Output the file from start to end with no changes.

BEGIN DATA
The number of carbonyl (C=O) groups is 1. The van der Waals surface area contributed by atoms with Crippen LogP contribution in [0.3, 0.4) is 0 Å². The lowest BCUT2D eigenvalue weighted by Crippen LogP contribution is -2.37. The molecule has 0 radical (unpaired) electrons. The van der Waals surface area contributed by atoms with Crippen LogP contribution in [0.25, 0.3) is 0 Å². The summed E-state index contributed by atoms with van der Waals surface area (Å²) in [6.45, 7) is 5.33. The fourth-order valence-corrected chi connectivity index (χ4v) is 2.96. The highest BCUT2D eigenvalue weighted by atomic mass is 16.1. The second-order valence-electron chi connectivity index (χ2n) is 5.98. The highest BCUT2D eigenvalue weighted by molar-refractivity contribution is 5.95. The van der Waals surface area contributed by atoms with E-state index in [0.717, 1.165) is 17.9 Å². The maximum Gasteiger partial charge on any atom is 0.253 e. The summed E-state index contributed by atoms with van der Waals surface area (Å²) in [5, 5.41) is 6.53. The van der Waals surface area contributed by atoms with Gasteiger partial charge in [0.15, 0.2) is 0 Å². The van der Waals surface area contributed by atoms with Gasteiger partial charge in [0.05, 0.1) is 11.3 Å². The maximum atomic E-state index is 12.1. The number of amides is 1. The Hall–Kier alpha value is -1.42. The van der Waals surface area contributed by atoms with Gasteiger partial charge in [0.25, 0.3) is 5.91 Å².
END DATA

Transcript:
The number of carbonyl (C=O) groups is 1. The van der Waals surface area contributed by atoms with Crippen LogP contribution in [0.3, 0.4) is 0 Å². The lowest BCUT2D eigenvalue weighted by Crippen LogP contribution is -2.37. The molecule has 0 radical (unpaired) electrons. The van der Waals surface area contributed by atoms with Crippen LogP contribution in [0.25, 0.3) is 0 Å². The summed E-state index contributed by atoms with van der Waals surface area (Å²) in [6.45, 7) is 5.33. The fourth-order valence-corrected chi connectivity index (χ4v) is 2.96. The highest BCUT2D eigenvalue weighted by atomic mass is 16.1. The second-order valence-electron chi connectivity index (χ2n) is 5.98. The highest BCUT2D eigenvalue weighted by molar-refractivity contribution is 5.95. The van der Waals surface area contributed by atoms with E-state index in [0.717, 1.165) is 17.9 Å². The maximum Gasteiger partial charge on any atom is 0.253 e. The summed E-state index contributed by atoms with van der Waals surface area (Å²) in [5, 5.41) is 6.53. The van der Waals surface area contributed by atoms with Gasteiger partial charge in [0.15, 0.2) is 0 Å². The van der Waals surface area contributed by atoms with Gasteiger partial charge in [0.05, 0.1) is 11.3 Å². The maximum atomic E-state index is 12.1. The number of amides is 1. The Hall–Kier alpha value is -1.42. The van der Waals surface area contributed by atoms with Gasteiger partial charge in [0.25, 0.3) is 5.91 Å².